Rep. Tim Ryan (D), who has been serving as a congressman for Ohio since 2003, is running against venture capitalist J. D. Vance (R) for a seat in the Senate. While the race has gripped national attention, it is interesting for the crypto space because both candidates are openly pro-crypto. Ryan is responsible for introducing, along with Rep. Patrick McHenry (R-NC), the Keep Innovation in America Act, which aimed to provide the crypto industry with the necessary legislative leeway to keep growing in the United States. Ryan notably claimed crypto technologies were “some of the most important innovations to come along in a generation.” On the other hand, Vance disclosed in November 2021 that he owned between $100,000 and $250,000 worth of Bitcoin. Until recently, he was backed by billionaire Bitcoin evangelist Peter Thiel. The race for Ohio’s Senate seat is tight: according to FiveThirtyEight, Ryan is beating Vance by 1.6 points, very much within the margin of error. 

Warren Davidson vs. Vanessa Enoch

Another contest in Ohio is between Rep. Warren Davidson (R) and Vanessa Enoch (D), this time for Ohio’s eighth congressional district. Davidson has been raising awareness around cryptocurrencies in Congress since 2016; he has even been dubbed “Crypto Congressman” by Bitcoin Magazine. On numerous occasions, Davidson has taken to Twitter to comment on developments in the crypto industry. When The Economist ran an article accusing cryptocurrencies of being useful monetary vehicles for white supremacists, Davidson wrote back: “Such contempt for #FreedomMoney reveals either a shocking level of ignorance (improbable) or a highly biased agenda (almost certain).” He called the creation of Bitcoin “a rare and amazing feat” and criticized the Trudeau government for freezing the bank accounts of Canadian protesters in Ottawa at the beginning of the year, adding that Bitcoin could only prove a useful countermeasure if people used self-hosted wallets. To that effect, Davidson has introduced the Keep Your Coins Act, which, if passed, would prohibit federal agencies from passing legislation impairing a person’s right to self-custody. Davidson already beat Enoch in 2020, winning almost 69% of the district’s votes; he is expected to win again.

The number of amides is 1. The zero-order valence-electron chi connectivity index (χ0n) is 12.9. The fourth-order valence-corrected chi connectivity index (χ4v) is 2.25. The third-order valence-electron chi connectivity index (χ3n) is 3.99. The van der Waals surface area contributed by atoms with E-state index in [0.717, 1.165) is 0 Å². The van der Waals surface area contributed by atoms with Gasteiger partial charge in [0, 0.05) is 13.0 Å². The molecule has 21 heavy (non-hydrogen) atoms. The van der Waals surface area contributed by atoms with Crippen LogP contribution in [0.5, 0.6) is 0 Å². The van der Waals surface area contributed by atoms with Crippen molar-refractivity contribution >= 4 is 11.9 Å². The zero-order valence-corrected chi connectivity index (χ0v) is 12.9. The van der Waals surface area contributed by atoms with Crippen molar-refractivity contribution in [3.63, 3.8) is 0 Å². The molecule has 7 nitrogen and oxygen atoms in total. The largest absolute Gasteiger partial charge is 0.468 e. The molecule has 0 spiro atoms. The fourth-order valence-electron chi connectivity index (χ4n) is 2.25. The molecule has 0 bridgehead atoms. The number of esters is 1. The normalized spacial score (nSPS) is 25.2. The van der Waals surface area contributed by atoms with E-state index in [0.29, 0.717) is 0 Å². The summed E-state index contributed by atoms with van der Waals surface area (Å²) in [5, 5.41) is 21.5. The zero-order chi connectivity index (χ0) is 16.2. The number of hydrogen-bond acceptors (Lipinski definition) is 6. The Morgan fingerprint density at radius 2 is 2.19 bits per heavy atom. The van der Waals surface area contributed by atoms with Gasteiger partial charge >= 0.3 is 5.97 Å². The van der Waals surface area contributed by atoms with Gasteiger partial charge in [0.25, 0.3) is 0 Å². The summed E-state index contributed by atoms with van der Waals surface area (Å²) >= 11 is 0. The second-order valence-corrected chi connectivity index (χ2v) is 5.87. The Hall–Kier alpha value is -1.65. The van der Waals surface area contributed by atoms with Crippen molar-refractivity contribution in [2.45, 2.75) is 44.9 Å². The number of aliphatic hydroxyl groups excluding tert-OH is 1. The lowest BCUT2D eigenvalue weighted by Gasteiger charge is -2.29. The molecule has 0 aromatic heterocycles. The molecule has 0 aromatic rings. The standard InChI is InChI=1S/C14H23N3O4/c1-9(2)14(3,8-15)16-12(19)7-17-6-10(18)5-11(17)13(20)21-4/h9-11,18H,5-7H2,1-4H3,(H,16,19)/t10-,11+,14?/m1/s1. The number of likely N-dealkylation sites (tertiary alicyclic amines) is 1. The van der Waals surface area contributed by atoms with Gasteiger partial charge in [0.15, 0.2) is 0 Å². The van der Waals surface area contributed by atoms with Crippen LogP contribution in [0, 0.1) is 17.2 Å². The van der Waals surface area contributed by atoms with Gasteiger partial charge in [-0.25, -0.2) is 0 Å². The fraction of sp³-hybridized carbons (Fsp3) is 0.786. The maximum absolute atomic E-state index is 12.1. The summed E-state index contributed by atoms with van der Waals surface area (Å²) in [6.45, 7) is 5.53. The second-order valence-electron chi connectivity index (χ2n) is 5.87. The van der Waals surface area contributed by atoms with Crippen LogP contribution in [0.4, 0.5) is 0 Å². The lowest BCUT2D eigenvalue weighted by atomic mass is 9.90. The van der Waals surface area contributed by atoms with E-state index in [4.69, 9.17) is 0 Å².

Brad Sherman vs. Lucie Volotzky

Rep. Brad Sherman (D) is facing off against Lucie Volotzky (R) for California’s 32nd congressional district. Sherman has served Congress since 1997; in recent years, he has attained a certain level of fame for his antagonistic stance towards crypto. He has called for a complete ban on cryptocurrencies, arguing that they undermine the U.S. dollar’s hegemony and the U.S. government’s ability to enforce sanctions against enemy states. In a particularly weird congressional session, Sherman stated that the “number one threat to cryptocurrency is crypto. Bitcoin could be displaced by Ether, which could be displaced by Doge, which could be displaced by HamsterCoin, and then there’s CobraCoin—and what could MongooseCoin do to CryptoCoin?” The rant prompted the launch of multiple mongoose-themed coins on Uniswap. While Sherman hasn’t managed to organize proper opposition against the crypto industry, it certainly wouldn’t hurt the industry for Volotzky to fill his seat. However, she has raised much less campaign money than Sherman, and her chances of winning the midterm are considered slim.

Honorable Mentions

Hundreds of congressional candidates have expressed their stance on crypto: some are staunch defenders of the technology, while others criticize it at every turn. Other notable crypto allies include Rep. Brett Guthrie (R-KY), Rep. Darren Soto (D-FL), Rep. French Hill (R-AR), Rep. Glenn Thompson (R-PA), and Rep. Ro Khanna (D-CA), all of which are running for reelection this year at the House of Representatives. For his part, current North Carolina representative Ted Budd (R) is aiming to take a step up into the Senate.

All of these members of Congress have sponsored or co-sponsored important legislative pieces aimed at nurturing the crypto industry in the United States, including the Keep Innovation in America Act, the Digital Commodity Exchange Act of 2022, the Token Taxonomy Act, and the Blockchain Technology Coordination Act of 2021, among many others. 

The U.S. government and its many agencies have taken escalating steps toward regulating the crypto industry. The Securities and Exchange Commission (SEC) and the Commodity Futures Trading Commission (CFTC) have shown a willingness to indulge in “regulation by enforcement,” establishing new compliance rules one lawsuit at a time. It has therefore become vital for the industry’s interests to be represented in Congress by as many pro-crypto lawmakers as possible. Vote, donate, inform yourself, and engage with your community—because crypto really is on the ballot this year.

Disclaimer: At the time of writing, the author of this piece owned BTC, ETH, and several other cryptocurrencies.